Risk of Prostate Cancer? Check Your Hairline

Prostate cancer is the leading cancer among American men, but little is actually known about its causes or risk factors. Androgens — male sex hormones — are necessary for the growth and functioning of the prostate gland and contribute to the growth of tumors of the prostate. Androgens are also necessary for the growth and development of hair. A new study expands on this association and reports that men with prostate cancer are more than twice as likely to have had male pattern baldness beginning at age 20 than men without prostate cancer.

The recent study, published in Annals of Oncology, evaluated 388 men who had been diagnosed with prostate cancer and 281 controls without prostate cancer. The average age of the group with cancer was 67.2 years, and the control group, 66.4 years. Other than prostate cancer diagnosis, the groups had similar family and medical histories. The men in both groups were asked to report their own, as well as their father’s, history of prostate cancer. They also described their pattern of balding at ages 20, 30, and 40.

The researchers concluded that any balding at age 20 was associated with a two-fold increased risk of prostate cancer later in life. Early balding was not associated with an earlier cancer diagnosis, nor with being diagnosed with aggressive types of tumors. No association was found between balding at ages 30 or 40 and increased prostate cancer risk.

Increased androgen levels have long been associated with both prostate cancer and baldness, and androgen-based treatments have been used for the treatment of both conditions. For example, finasteride (marketed by Merck under the brand names Proscar and Propecia) is an anti-androgen that inhibits the conversion of testosterone to dihydrotestosterone, the active metabolite of testosterone in the body. It is used to treat benign prostatic hypertrophy, prevent the occurrence of certain types of prostate cancer, and treat male pattern baldness.

Prostate cancer is the most common cause of death from cancer in men over age 75. It rarely occurs in men younger than 40. While age over 60 years and African-American race are the most well-known risk factors, in addition to a positive family history of prostate cancer, certain behaviors can reduce the risk of developing prostate cancer: limit alcohol consumption, reduce the amount of fat in the diet, and avoid exposure to certain hazardous chemicals. However, there is truly no way to prevent prostate cancer. Luckily, in the United States, treatment options for prostate cancer are highly effective and response rates are generally high. Many prostate cancers may be cured completely. And, even in patients whose cancer cannot be cured entirely, many treatments are available that can extend the duration and quality of life. Anecdotally, it is said that many men die with prostate cancer, not from prostate cancer.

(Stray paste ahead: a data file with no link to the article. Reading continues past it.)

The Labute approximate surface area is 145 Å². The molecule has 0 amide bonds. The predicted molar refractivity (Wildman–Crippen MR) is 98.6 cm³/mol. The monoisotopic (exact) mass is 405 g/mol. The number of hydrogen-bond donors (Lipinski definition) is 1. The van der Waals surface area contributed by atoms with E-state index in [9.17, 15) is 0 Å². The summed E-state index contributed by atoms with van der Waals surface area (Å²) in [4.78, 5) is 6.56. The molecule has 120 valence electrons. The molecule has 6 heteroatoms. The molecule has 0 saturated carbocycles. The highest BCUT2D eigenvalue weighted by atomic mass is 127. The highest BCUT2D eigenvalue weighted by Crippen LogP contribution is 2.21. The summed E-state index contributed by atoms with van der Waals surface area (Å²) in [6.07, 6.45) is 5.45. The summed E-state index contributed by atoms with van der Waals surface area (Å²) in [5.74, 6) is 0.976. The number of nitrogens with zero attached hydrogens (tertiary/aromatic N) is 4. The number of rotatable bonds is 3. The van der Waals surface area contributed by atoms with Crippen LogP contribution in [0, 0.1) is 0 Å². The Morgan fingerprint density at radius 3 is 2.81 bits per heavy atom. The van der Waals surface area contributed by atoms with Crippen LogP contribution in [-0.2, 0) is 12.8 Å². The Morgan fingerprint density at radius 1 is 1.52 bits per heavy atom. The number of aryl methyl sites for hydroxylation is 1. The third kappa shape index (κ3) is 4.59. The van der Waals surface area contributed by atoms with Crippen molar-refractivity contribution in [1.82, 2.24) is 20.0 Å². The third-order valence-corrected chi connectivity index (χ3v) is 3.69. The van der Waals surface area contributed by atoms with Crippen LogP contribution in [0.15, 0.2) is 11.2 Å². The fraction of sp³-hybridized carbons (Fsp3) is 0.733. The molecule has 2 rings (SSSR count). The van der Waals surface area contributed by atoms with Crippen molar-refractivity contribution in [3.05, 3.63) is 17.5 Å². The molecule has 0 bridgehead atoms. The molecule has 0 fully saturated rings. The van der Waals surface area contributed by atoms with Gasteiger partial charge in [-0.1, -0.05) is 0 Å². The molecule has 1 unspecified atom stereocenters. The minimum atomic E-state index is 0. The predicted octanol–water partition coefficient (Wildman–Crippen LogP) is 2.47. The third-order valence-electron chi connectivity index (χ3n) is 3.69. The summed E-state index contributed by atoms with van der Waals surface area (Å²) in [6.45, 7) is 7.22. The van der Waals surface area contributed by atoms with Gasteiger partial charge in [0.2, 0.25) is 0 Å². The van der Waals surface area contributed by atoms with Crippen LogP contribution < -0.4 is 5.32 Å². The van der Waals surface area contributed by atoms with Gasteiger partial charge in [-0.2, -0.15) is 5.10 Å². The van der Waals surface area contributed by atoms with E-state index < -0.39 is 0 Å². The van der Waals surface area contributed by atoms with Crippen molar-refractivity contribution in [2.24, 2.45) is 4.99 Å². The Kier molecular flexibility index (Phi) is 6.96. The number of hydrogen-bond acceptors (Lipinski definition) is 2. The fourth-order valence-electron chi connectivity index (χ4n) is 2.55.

Though the sample size of the current study was small, and self-reporting contains inherent bias, the study confirms earlier reports that prostate cancer and baldness might be linked. The production of androgens in the development of prostate cancers needs further investigation, but early balding appears to be a simple marker for prostate cancer. Whether men with early-onset balding would benefit from routine prostate cancer screenings early in life, or these men should be systematically treated with agents like finasteride remains to be seen.


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Jennifer Gibson, PharmD

Jennifer Gibson, PharmD, is a practicing clinical pharmacist and medical writer/editor with experience in researching and preparing scientific publications, developing public relations materials, creating educational resources and presentations, and editing technical manuscripts. She is the owner of Excalibur Scientific, LLC.
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